Perhaps you’ve seen this video, or heard complaints like it–smartphones have destroyed our ability to interact with each other in person. Babycakes Romero [sic] took a bunch of pictures of people using their smart phones in public, seemingly ignoring their companions, and his gallery went viral.
One of my favorite photographers, Zack Arias, called his series De_Vice. Pictures get passed along, with plenty of guffaws on Facebook showing lines of people consumed with their smartphones. Those of us over 30 like to mock younger people for their complete immersion. We all laughed at the video showing a woman fall into a mall fountain because she was consumed by her phone.
I’m not saying the interpretations of these images are wrong, but it is entirely possible they don’t tell the whole story. Photographs don’t show the moments before or after. They don’t show what’s going on in the minds of others. Heck, 99.9% of the time, they don’t even show the screen. Allow me to add captions to Zach’s images (linked here without his consent).
Yes, we are at a time in our society when we are obsessed with our phones. But there is a good reason for that–they’re really fucking useful devices! We all know this, and live this every day, but for some reason, it is fun to poke fun at what we think other people are doing. Yes, some are playing games. Yes, some are “just” checking social media. But aren’t Facebook or Twitter or Google+ just evolutionary steps in how we communicate? I’ve been having conversations with people “on-line” for 30 years (I dialed into my first BBS using a 300 baud modem)–things are different now, but they’re still conversations. Are they at the expense of the people we’re with? Yes, sometimes. Am I writing this blog post on my laptop while my wife does something on her phone in the same room? Sure. Does anyone think that while we’re in the presence of other human beings that 100% of that time has be spent interacting with them?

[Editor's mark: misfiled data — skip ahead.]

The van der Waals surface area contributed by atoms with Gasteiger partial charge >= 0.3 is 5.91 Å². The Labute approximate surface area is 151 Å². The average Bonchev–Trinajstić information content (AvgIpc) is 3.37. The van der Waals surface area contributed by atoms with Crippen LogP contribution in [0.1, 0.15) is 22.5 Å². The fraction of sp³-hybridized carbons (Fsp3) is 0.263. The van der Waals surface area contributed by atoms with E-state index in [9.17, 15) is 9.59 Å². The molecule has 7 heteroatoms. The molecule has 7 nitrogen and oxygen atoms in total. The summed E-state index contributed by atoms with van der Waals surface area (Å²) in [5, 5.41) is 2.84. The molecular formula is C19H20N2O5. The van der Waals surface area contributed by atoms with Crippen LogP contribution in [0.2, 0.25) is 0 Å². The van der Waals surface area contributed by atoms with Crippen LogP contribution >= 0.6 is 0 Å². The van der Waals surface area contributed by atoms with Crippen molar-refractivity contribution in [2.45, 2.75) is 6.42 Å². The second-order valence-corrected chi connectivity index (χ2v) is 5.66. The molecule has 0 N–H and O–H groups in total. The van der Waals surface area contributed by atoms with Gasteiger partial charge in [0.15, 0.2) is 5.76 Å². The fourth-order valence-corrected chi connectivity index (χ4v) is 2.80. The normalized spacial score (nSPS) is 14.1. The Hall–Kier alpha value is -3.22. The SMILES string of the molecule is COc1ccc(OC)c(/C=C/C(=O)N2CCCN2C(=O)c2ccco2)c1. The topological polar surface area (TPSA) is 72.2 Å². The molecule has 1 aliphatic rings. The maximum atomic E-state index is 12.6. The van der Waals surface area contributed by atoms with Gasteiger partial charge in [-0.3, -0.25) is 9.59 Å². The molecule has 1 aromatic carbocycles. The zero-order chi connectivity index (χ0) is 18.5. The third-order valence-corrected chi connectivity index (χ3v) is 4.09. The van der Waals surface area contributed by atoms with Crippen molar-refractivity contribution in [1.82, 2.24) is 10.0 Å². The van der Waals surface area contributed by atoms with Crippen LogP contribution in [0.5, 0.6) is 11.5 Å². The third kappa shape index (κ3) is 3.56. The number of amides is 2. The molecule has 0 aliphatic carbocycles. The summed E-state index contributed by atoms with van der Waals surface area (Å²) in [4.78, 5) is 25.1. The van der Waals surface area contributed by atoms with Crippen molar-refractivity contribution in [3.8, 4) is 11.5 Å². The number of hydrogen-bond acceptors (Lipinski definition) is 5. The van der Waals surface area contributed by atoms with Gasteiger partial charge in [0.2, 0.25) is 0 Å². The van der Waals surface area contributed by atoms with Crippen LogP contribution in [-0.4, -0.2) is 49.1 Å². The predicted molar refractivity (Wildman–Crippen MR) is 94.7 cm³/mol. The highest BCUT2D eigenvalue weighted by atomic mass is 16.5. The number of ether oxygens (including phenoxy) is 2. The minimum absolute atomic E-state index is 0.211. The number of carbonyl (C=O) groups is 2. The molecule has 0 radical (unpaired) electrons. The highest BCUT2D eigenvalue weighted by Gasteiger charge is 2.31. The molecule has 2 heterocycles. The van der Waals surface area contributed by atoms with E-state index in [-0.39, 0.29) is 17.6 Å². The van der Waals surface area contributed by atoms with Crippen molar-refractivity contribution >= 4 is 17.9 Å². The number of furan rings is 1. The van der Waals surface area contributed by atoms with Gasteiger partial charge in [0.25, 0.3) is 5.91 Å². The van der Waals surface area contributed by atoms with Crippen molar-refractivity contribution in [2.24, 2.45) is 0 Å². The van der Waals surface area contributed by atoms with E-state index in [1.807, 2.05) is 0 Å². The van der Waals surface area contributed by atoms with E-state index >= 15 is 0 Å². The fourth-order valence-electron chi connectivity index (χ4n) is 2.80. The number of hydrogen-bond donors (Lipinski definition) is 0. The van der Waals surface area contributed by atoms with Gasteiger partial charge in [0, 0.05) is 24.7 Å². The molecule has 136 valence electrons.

So that’s kinda my point. These photos show moments, anecdotes, when people aren’t paying attention to “real-life”. It isn’t that simple. Real life goes on through our devices as well. And sometimes what is going on “on-line” really is more interesting/compelling/important than what is happening right next to us.
So now I’ll prove my point by presenting you with anecdotal photos showing people enjoying their time in person, no phones present. Because, believe it or not, sometimes people do that.
See what I mean!?!? No one is using phones anymore!